The Return (2003)
★★★ / ★★★★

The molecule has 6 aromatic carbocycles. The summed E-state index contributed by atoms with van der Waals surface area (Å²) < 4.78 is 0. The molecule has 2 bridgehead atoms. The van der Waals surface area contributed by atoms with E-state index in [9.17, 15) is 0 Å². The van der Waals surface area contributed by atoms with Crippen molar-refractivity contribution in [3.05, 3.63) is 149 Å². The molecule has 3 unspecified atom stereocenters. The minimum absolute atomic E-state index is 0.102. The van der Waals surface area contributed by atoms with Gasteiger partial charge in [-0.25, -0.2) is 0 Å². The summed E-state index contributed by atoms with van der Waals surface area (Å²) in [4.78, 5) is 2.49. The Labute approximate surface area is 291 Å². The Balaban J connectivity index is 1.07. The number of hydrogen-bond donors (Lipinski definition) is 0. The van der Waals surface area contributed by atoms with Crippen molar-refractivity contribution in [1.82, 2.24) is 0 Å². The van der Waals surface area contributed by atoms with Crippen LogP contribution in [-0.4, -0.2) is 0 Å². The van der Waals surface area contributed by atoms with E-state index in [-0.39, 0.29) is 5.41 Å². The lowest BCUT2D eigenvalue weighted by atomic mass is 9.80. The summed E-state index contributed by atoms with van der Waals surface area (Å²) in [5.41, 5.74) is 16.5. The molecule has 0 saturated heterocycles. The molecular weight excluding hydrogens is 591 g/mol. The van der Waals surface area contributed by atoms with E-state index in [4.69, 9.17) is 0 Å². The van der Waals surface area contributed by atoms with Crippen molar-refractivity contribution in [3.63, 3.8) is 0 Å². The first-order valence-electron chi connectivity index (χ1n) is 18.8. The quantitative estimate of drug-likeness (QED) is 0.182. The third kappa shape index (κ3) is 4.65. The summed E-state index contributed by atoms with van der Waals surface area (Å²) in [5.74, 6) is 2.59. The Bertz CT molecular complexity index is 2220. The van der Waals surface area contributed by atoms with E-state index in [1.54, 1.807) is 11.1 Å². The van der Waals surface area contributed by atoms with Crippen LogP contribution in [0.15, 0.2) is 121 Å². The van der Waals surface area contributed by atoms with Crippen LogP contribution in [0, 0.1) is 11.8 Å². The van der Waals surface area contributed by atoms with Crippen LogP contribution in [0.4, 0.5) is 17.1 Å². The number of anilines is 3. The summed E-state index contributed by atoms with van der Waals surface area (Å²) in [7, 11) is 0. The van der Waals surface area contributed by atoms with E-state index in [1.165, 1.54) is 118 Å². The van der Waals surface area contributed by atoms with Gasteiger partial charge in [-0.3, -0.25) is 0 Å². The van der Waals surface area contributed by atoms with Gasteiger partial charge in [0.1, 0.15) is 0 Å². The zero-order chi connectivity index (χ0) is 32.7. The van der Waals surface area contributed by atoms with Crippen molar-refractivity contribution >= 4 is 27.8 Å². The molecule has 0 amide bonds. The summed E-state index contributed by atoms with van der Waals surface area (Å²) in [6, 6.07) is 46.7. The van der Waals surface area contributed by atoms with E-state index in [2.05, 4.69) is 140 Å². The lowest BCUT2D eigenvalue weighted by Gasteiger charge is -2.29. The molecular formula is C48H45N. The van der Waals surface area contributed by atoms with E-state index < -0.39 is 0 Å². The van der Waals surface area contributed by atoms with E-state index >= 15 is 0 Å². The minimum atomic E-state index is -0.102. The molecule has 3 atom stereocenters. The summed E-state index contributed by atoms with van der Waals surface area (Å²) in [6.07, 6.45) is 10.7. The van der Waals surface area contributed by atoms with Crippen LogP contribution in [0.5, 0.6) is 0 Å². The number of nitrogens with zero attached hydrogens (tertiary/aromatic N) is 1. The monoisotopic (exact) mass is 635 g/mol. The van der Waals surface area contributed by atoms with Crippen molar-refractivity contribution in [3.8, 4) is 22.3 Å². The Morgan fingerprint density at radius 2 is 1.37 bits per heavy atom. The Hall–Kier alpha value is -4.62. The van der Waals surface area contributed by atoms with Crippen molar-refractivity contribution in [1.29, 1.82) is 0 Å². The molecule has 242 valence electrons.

“Vozvrashcheniye” or “The Return,” directed by Andrei Zvyagintsev, was about two boys’ (Ivan Dobronravov, Vladimir Garin) response and ways of coping when their father (Konstantin Lavronenko) who abandoned them twelve years ago suddenly came back. This movie really took me by surprise because I thought it was going to be more about the siblings’ relationship: the rivalry between them, their quest to find their identities and to learn how to be secure about who they were. When the father came back, I suddenly realized that the film aimed to be so much more. Although the brothers were pretty much on the same physical journey with their father to head to a place unknown to the audiences, their emotional and psychological journeys were distinct and fascinating. The older brother (Garin) accepted his fathers return while the younger brother (Dobronravov) was more reluctant and cautious. His doubt became so strong to the point where he expressed to his brother that the man who returned might not be their father–the father that they came to recognize in an old childhood photo. This alarmed me because I wondered if he was right. After all, that gut feeling in us is sometimes right, especially when circumstances are dire. I had to question about the father’s intentions because of the way he treated his sons. Even though they were both stubborn, if I was a father who hadn’t seen his sons in over a decade, I’d be ecstatic and be more than willing to let certain things go so that my children would be able to trust and open up to me. The way the father was so dead-on into coming to a particular place made me very suspicious and I found myself constantly evaluating the situation. The last thirty minutes was impressive. The quiet moments were so painful after certain events have unfolded. I could feel what the characters were probably feeling and known what they probably were thinking. I loved the way Zvyagintsev helmed the picture because of the fact that the movie was focused from beginning to end yet it wasn’t monotonous. In fact, it was very fluid when it comes to the emotions that it wanted to get from the viewers. I also enjoyed that the title eventually had two meanings. I will remember this Russian film for a long time, despite its minimalist dialogue, because of its haunting moral conundrums.